A Tailored Fit Should Be a Key Part of Cross-Selling
If price weren’t a factor, would you want off-the-rack clothing or a custom-fit wardrobe?
To continue with the example of HELOCs, pricing is very competitive for lines of credit — it’s not a big distinguishing factor. The consumer is more likely to choose a tailored product over a generic one.
So, how do you tailor a HELOC?
Banking organizations often start in the right place when creating their business strategy for the year, but they don’t always follow through on the plan. They know how they want to make money but they don’t always determine why a consumer would give them their business.
HELOCs, for example, are an appealing asset to put on the books in 2022. Rates will rise and homeowners have equity, an earning asset that reprices as the Federal Reserve increases rates. That can be a great part of the year’s strategy. (Where home prices fall, and when, will have impact, of course.)
HELOCs as an asset are not always a plus. Many competitor institutions offer HELOCs without a fee. For example, Bank of America offers HELOCs up to $1 million with no fees or closing costs.
Understand What You're Selling:
HELOCs usually don't offer revenue upfront, unlike their cousin, the cash-out refinance mortgage. Due to the customer's ability to choose when and if to tap their HELOC, they also don't guarantee interest income.
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Urgency is a Powerful Motivator to Sign Up
The key implication: Banks and credit unions need to find consumers fitting three parameters to originate the most profitable HELOCs. They want those people who can — and are likely to want — to use a HELOC. But they also need those who have an urgency to use the credit line.
What about a consumer’s current financial situation could create urgency?
Many consumers are scrambling to navigate a choice about how to finance their kitchen renovation or a new car. As rates have shown no sign of slowing down, conventional cheap financing is trending toward becoming a thing of the past. If homeowners plan to go through with their purchases, they need to act quickly.
Amid that urgency, many consumers have a choice to make. For those who originated their mortgage during 2020-2022, a cash-out refinance is an option, but no longer a very palatable one. Usually, refinancers want to keep a mortgage they have obtained for a lower rate; and many purchasers of 2020 and 2021 are likely happy with their current 30-year mortgage. Refinancing would require paying another origination fee, and risks losing a historically low rate. These groups urgently need equity financing, and they likely do not want a new mortgage.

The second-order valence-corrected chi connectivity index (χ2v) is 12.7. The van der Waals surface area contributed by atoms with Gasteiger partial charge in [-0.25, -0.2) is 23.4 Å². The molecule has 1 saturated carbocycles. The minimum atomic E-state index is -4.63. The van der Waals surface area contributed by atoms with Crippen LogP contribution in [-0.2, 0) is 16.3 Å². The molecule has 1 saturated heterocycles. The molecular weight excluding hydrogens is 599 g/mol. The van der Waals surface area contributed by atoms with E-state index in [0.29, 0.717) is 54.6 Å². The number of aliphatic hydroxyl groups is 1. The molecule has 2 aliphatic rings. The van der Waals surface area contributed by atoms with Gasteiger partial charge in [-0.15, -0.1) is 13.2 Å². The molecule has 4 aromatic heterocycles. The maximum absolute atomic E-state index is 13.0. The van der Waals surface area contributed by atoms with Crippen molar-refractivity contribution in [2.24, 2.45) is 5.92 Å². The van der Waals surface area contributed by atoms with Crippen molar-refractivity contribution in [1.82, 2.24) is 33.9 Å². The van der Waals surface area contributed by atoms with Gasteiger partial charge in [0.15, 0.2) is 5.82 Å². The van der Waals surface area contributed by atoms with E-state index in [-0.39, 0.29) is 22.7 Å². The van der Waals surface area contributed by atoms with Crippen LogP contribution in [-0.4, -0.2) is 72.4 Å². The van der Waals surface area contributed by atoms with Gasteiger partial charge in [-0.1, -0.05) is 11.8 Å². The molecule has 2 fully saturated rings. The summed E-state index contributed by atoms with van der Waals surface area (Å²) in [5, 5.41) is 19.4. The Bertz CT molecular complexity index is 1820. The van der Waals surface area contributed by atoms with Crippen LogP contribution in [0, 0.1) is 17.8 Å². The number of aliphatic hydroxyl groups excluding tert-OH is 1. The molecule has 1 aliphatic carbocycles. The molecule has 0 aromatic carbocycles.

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Converting Leads into Lending
A match now needs to be made by the financial institutions. They want to originate profitable HELOCs, and a healthy contingent of recent mortgage borrowers want a HELOC to fund a purchase or a project before it’s too late. To help make that match, banks and credit unions need a data-driven approach that will allow them to generate marketing messaging tailored to consumers’ exact financial needs.
As modern lenders have learned, advances in marketing technology have helped to unlock cross-selling potential.
Without people, banking initiatives cannot expand product usage. Buy-in and engagement from loan originators and branch staff is essential. Unfortunately for cross-sell, people can hinder progress. If mortgage loan officers and banking staff are held to another department’s origination goals on top of their own quotas, that can become too much. And with interdepartmental politics on top of that — along with separate tech stacks — it becomes obvious why cross-sell initiatives struggle universally.
As described above, an industry-tailored customer engagement and CRM platform can solve two of the three most common “people” problems.
• It can “listen” through customer data without requiring a mortgage loan officer to ask a borrower about other financing needs or about moving their primary bank account.
• It can propose the next best product to the consumer, rather than trying to require retail banking staff to propose a mortgage.
• The third and final problem is the challenge of convincing loan originators, or the branch staff, to act when the technology platform produces a lead. We call this “loan officer adoption.” It only happens when the results of using the CRM are real for originators.